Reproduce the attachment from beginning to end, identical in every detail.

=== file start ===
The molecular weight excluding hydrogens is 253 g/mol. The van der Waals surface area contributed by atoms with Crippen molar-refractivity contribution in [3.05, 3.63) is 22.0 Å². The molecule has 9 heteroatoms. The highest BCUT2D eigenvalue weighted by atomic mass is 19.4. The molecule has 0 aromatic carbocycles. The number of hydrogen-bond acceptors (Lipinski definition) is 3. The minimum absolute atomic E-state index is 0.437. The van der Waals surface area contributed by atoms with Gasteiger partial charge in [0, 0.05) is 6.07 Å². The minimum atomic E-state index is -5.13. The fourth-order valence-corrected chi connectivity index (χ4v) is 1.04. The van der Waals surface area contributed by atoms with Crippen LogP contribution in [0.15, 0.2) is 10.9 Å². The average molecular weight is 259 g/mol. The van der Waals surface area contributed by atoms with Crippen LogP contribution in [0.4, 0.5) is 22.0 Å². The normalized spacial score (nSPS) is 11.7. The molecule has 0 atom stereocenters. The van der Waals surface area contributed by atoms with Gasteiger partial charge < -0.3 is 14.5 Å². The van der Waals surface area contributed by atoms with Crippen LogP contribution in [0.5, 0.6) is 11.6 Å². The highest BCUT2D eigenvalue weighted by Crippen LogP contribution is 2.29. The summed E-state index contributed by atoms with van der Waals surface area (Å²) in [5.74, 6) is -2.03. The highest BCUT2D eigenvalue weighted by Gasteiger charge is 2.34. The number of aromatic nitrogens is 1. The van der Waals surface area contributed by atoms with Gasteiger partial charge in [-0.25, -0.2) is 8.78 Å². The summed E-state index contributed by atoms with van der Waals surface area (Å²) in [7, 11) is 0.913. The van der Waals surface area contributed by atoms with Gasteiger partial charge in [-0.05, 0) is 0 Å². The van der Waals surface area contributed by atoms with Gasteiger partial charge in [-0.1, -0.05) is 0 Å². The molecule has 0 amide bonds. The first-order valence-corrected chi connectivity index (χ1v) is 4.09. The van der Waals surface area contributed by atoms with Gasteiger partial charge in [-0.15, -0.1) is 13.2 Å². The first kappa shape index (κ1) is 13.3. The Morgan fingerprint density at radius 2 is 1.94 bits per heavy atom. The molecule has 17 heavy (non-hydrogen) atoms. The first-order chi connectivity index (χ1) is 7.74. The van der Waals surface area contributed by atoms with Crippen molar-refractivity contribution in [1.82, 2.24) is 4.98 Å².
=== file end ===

The molecular weight excluding hydrogens is 253 g/mol. The van der Waals surface area contributed by atoms with Crippen molar-refractivity contribution in [3.05, 3.63) is 22.0 Å². The molecule has 9 heteroatoms. The highest BCUT2D eigenvalue weighted by atomic mass is 19.4. The molecule has 0 aromatic carbocycles. The number of hydrogen-bond acceptors (Lipinski definition) is 3. The minimum absolute atomic E-state index is 0.437. The van der Waals surface area contributed by atoms with Gasteiger partial charge in [0, 0.05) is 6.07 Å². The minimum atomic E-state index is -5.13. The fourth-order valence-corrected chi connectivity index (χ4v) is 1.04. The van der Waals surface area contributed by atoms with Crippen LogP contribution in [0.15, 0.2) is 10.9 Å². The average molecular weight is 259 g/mol. The van der Waals surface area contributed by atoms with Crippen LogP contribution in [0.4, 0.5) is 22.0 Å². The normalized spacial score (nSPS) is 11.7. The molecule has 0 atom stereocenters. The van der Waals surface area contributed by atoms with Gasteiger partial charge < -0.3 is 14.5 Å². The van der Waals surface area contributed by atoms with Crippen LogP contribution in [0.5, 0.6) is 11.6 Å². The highest BCUT2D eigenvalue weighted by Crippen LogP contribution is 2.29. The summed E-state index contributed by atoms with van der Waals surface area (Å²) in [5.74, 6) is -2.03. The highest BCUT2D eigenvalue weighted by Gasteiger charge is 2.34. The number of aromatic nitrogens is 1. The van der Waals surface area contributed by atoms with Gasteiger partial charge in [-0.25, -0.2) is 8.78 Å². The summed E-state index contributed by atoms with van der Waals surface area (Å²) in [7, 11) is 0.913. The van der Waals surface area contributed by atoms with Gasteiger partial charge in [-0.05, 0) is 0 Å². The van der Waals surface area contributed by atoms with Gasteiger partial charge in [-0.1, -0.05) is 0 Å². The molecule has 0 amide bonds. The first-order valence-corrected chi connectivity index (χ1v) is 4.09. The van der Waals surface area contributed by atoms with Gasteiger partial charge in [-0.15, -0.1) is 13.2 Å². The first kappa shape index (κ1) is 13.3. The Morgan fingerprint density at radius 2 is 1.94 bits per heavy atom. The molecule has 17 heavy (non-hydrogen) atoms. The first-order chi connectivity index (χ1) is 7.74. The van der Waals surface area contributed by atoms with Crippen molar-refractivity contribution in [1.82, 2.24) is 4.98 Å².